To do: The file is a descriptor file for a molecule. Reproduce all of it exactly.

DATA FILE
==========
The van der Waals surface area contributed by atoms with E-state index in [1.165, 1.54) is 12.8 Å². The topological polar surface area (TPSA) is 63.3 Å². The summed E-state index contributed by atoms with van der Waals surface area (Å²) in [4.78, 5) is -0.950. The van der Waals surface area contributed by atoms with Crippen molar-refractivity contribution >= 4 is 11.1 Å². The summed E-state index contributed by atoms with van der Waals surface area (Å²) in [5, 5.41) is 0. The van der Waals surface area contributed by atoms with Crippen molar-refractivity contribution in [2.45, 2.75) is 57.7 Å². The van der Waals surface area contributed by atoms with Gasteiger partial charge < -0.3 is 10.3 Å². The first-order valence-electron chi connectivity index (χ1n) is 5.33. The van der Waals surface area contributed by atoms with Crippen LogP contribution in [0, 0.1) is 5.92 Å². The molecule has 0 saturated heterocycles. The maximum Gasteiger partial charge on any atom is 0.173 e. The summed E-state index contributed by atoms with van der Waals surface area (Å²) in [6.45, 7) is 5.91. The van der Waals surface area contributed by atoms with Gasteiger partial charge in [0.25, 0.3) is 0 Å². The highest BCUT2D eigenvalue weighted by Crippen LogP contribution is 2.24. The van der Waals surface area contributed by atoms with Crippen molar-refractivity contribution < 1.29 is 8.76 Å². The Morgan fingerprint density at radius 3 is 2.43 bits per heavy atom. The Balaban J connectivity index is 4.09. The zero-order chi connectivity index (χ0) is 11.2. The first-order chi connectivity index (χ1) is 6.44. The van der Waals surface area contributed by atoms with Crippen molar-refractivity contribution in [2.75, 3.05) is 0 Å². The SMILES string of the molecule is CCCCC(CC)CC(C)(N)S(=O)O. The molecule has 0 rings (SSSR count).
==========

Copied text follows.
The van der Waals surface area contributed by atoms with E-state index in [1.165, 1.54) is 12.8 Å². The topological polar surface area (TPSA) is 63.3 Å². The summed E-state index contributed by atoms with van der Waals surface area (Å²) in [4.78, 5) is -0.950. The van der Waals surface area contributed by atoms with Crippen molar-refractivity contribution >= 4 is 11.1 Å². The summed E-state index contributed by atoms with van der Waals surface area (Å²) in [5, 5.41) is 0. The van der Waals surface area contributed by atoms with Crippen molar-refractivity contribution in [2.45, 2.75) is 57.7 Å². The van der Waals surface area contributed by atoms with Gasteiger partial charge < -0.3 is 10.3 Å². The first-order valence-electron chi connectivity index (χ1n) is 5.33. The van der Waals surface area contributed by atoms with Crippen LogP contribution in [0, 0.1) is 5.92 Å². The molecule has 0 saturated heterocycles. The maximum Gasteiger partial charge on any atom is 0.173 e. The summed E-state index contributed by atoms with van der Waals surface area (Å²) in [6.45, 7) is 5.91. The van der Waals surface area contributed by atoms with Gasteiger partial charge in [0.25, 0.3) is 0 Å². The highest BCUT2D eigenvalue weighted by Crippen LogP contribution is 2.24. The van der Waals surface area contributed by atoms with Crippen molar-refractivity contribution < 1.29 is 8.76 Å². The Morgan fingerprint density at radius 3 is 2.43 bits per heavy atom. The Balaban J connectivity index is 4.09. The zero-order chi connectivity index (χ0) is 11.2. The first-order chi connectivity index (χ1) is 6.44. The van der Waals surface area contributed by atoms with Crippen molar-refractivity contribution in [2.75, 3.05) is 0 Å². The SMILES string of the molecule is CCCCC(CC)CC(C)(N)S(=O)O. The molecule has 0 rings (SSSR count).